U.S. Pat. No. 5,067,852 relates to a method and apparatus for removing volatile contaminants from contaminated soil which has been stacked onto a first vapor-tight liner. A first set of air distribution pipes disposed within the soil stack each of which has an opened end, a closed end, and a plurality of perforations located in the body of the pipes. An air stream is introduced into the open end of the distribution pipes and exits the distribution pipes through the perforations and into the contaminated soil stack. The air flows from the distribution pipes, through the contaminated soil, and volatilizes contaminants within the contaminated soil. The airflow from the distribution pipes employs a gravel filter medium to prevent the perforations in the distribution pipes from clogging. The volatized vapor created as a result of the induced airflow is carried by the airflow through the soil, and is exhausted from the soil. The volatilized vapors exiting the soil stack are disposed of through an external vapor treatment system. A second vapor-tight liner is placed over the soil stack creating an impervious enclosure between the respective first and second liners, which are typically formed of a polyethylene film. In order to avoid melting of the first and/or second liners, the temperature of the soil stack would have to be maintained below the melting temperature of the respective liners.

U.S. Pat. No. 5,213,445 and U.S. Pat. No. 5,340,236 are directed to a similar process to U.S. Pat. No. '852 except that they provide a recirculating system which destroys the contaminant phase and returns heated decontaminated air to the air distributions pipes. The air-heating unit, which is located outside of the soil stack, heats the air to a temperature between 275 and 300 degrees F.

The above-described methods and systems, which are incorporated herein by reference, have a number of drawbacks. They are closed loop systems which recirculates a substantial portion of the heated air after the contaminants are burned or removed. Recirculation of air through heaters reduces oxygen in the air stream thereby reducing the effective level of volatilization. These systems of U.S. Pat. No. '852, U.S. Pat. No. '445 and U.S. Pat. No. '236 make use of a vacuum to encourage contaminants to achieve vapor phase which has proven to be an ineffective approach for affecting remediation. As previously stated, the temperature of the volatizing air must be maintained below the melting temperature of the sealing member in order to maintain its structural integrity. The above prior art systems are designed to move the vaporized contaminants through the soil stack into the space there above surrounded by the flexible sealing member. Therefore, the soil cannot be packed down to maintain the structural integrity of the soil stack without adversely affecting the efficiency of the remediation process.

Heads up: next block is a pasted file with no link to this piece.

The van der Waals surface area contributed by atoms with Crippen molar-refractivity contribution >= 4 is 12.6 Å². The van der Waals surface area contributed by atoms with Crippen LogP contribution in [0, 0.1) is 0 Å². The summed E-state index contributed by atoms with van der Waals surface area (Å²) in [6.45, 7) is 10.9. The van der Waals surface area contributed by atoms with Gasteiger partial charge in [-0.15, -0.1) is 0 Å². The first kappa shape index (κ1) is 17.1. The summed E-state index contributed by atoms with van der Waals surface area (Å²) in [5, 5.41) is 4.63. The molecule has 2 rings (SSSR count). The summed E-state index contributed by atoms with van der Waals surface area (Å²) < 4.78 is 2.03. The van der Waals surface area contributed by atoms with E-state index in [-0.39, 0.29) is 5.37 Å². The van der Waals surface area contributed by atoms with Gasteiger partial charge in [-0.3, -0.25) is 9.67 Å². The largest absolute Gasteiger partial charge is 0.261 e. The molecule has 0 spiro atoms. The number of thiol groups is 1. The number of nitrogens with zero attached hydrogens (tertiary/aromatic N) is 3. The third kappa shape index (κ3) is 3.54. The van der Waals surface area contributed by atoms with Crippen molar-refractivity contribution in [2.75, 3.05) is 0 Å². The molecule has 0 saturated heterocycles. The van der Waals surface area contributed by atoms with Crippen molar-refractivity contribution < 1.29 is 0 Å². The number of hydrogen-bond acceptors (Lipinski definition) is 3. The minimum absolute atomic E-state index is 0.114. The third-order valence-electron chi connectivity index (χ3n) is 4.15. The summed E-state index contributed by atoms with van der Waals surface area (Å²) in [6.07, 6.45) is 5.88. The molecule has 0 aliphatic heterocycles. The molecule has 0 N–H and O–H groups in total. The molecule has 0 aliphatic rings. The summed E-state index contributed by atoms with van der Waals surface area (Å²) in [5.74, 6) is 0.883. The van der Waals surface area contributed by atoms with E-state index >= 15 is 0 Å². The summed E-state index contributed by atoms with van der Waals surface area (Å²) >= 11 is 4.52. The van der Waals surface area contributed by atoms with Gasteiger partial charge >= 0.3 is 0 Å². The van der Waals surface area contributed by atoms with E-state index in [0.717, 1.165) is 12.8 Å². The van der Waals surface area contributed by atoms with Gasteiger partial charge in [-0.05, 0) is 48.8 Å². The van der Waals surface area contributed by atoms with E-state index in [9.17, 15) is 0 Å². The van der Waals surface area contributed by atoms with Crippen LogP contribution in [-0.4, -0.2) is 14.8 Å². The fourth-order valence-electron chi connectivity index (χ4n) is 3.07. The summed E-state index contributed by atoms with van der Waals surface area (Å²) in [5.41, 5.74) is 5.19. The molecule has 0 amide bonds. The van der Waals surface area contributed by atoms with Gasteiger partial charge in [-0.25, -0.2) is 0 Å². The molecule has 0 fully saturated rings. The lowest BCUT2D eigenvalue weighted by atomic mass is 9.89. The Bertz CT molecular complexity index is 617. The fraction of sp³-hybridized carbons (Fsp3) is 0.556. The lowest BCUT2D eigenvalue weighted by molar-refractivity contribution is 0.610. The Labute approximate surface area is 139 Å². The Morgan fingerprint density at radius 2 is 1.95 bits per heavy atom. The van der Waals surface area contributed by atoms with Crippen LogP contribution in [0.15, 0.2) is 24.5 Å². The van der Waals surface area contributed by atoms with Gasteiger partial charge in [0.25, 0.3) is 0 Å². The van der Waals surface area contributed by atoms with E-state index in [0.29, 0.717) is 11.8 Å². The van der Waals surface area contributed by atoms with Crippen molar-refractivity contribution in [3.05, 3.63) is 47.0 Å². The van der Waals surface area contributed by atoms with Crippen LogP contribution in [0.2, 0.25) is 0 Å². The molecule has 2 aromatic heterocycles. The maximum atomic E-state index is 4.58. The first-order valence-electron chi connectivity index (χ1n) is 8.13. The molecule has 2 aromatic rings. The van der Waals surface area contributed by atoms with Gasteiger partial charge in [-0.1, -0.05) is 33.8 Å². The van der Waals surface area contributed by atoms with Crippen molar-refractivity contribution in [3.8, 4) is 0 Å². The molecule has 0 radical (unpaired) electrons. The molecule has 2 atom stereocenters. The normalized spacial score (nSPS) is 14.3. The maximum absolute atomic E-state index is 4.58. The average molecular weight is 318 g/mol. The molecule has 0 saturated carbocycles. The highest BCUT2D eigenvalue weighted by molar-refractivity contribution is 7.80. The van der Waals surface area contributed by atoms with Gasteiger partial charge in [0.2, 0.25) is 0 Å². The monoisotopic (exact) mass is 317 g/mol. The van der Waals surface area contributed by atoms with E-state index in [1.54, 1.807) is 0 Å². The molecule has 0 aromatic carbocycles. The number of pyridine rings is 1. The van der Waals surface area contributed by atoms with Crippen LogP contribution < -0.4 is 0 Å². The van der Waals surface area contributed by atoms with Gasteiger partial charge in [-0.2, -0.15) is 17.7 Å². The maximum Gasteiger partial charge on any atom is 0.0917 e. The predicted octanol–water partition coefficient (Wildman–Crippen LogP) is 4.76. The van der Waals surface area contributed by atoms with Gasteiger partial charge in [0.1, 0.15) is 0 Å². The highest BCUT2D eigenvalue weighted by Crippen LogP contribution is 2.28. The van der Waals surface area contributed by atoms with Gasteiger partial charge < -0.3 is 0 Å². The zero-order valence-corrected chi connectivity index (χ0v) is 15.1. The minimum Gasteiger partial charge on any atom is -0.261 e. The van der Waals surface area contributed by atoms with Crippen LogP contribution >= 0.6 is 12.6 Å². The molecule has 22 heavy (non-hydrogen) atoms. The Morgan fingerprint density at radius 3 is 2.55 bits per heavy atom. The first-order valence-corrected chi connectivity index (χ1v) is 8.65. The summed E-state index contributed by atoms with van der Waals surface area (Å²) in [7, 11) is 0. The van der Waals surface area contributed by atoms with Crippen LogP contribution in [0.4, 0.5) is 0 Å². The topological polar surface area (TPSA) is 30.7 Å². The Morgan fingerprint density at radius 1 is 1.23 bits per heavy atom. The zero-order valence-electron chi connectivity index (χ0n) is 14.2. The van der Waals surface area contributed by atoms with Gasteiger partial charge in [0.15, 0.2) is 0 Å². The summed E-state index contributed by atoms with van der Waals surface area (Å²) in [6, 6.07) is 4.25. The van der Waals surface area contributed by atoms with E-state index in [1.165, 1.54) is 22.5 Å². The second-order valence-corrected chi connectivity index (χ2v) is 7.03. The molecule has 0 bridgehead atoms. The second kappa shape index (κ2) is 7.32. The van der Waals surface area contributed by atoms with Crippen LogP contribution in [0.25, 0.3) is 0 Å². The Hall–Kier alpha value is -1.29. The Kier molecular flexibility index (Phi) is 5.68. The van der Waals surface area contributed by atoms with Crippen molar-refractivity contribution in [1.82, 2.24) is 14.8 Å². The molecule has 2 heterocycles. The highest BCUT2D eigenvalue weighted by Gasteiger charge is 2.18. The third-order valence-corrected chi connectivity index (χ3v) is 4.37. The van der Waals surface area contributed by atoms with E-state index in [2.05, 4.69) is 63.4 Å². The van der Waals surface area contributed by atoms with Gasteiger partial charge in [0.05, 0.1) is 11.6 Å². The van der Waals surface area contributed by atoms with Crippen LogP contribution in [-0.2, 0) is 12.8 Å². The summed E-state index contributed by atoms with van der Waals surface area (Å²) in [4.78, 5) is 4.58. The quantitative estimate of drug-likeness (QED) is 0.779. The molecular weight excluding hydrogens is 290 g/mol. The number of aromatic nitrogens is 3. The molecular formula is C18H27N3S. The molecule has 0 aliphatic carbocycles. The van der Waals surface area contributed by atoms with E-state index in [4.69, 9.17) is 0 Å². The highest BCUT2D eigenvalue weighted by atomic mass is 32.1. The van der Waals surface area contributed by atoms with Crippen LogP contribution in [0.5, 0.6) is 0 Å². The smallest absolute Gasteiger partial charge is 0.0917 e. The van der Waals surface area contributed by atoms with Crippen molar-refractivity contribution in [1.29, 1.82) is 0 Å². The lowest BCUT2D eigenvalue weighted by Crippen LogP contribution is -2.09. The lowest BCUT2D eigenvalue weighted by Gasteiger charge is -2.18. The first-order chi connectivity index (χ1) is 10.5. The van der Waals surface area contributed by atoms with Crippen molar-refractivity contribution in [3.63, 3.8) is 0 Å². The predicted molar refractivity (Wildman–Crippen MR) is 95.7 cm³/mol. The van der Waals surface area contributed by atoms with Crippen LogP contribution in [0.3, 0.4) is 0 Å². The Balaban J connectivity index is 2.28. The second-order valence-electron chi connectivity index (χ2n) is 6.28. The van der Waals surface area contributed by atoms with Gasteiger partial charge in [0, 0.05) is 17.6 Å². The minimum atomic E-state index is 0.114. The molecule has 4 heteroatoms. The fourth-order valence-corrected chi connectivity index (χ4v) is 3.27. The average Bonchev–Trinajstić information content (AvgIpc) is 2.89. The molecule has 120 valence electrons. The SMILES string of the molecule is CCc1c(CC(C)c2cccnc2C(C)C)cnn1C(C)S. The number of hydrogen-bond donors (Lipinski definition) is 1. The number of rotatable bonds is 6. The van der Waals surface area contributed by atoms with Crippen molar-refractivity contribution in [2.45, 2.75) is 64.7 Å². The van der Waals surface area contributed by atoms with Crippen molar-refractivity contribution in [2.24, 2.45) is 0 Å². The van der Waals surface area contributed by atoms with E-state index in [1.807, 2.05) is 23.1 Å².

In U.S. Pat. No. 6,000,882, a system and method for remediation of contaminated soil removed from a soil site is provided. This U.S. Pat. No. 6,000,882 is incorporated herein by reference. The contaminated soil is placed upon several layers of perforated heating pipes forming a remediation cell, and the entire cell is covered by a galvanized Quonset Hut-shaped steel building to prevent the escape of vapors from the soil cell. Heating air introduced into perforated heating pipes, heat conductively heats the contaminated soil creating a differential pressure area around the heated pipes. This results in the migration of volatilized contaminants and moisture through the perforations in the pipe walls and into the lower pressure area within the heated steel pipes, forcing the contaminants from the soil and into an off-gas treatment system. The forced air system described in U.S. Pat. No. 6,000,822 generates a substantial volume of heated air which is a burden on capacity and operability of the subject contaminant removal system.

U.S. Pat. No. 6,296,815 B1 relates to an apparatus as disclosed for thermal desorption of contaminants from contaminated material, the apparatus including: a plurality of first insulated boxes, each insulated box, defining a volume effective for holding contaminated material, and each insulated box defining an opening at the top of the insulated box; at least one top effective to fit on the opening of the insulated box and each top defining a pattern of heater orifices; a plurality of heaters, the heaters being insertable into the volume for holding contaminated material, through the heater orifices defined by the top; and a vapor extraction system effective to-remove vapors from within the volume for holding contaminated material.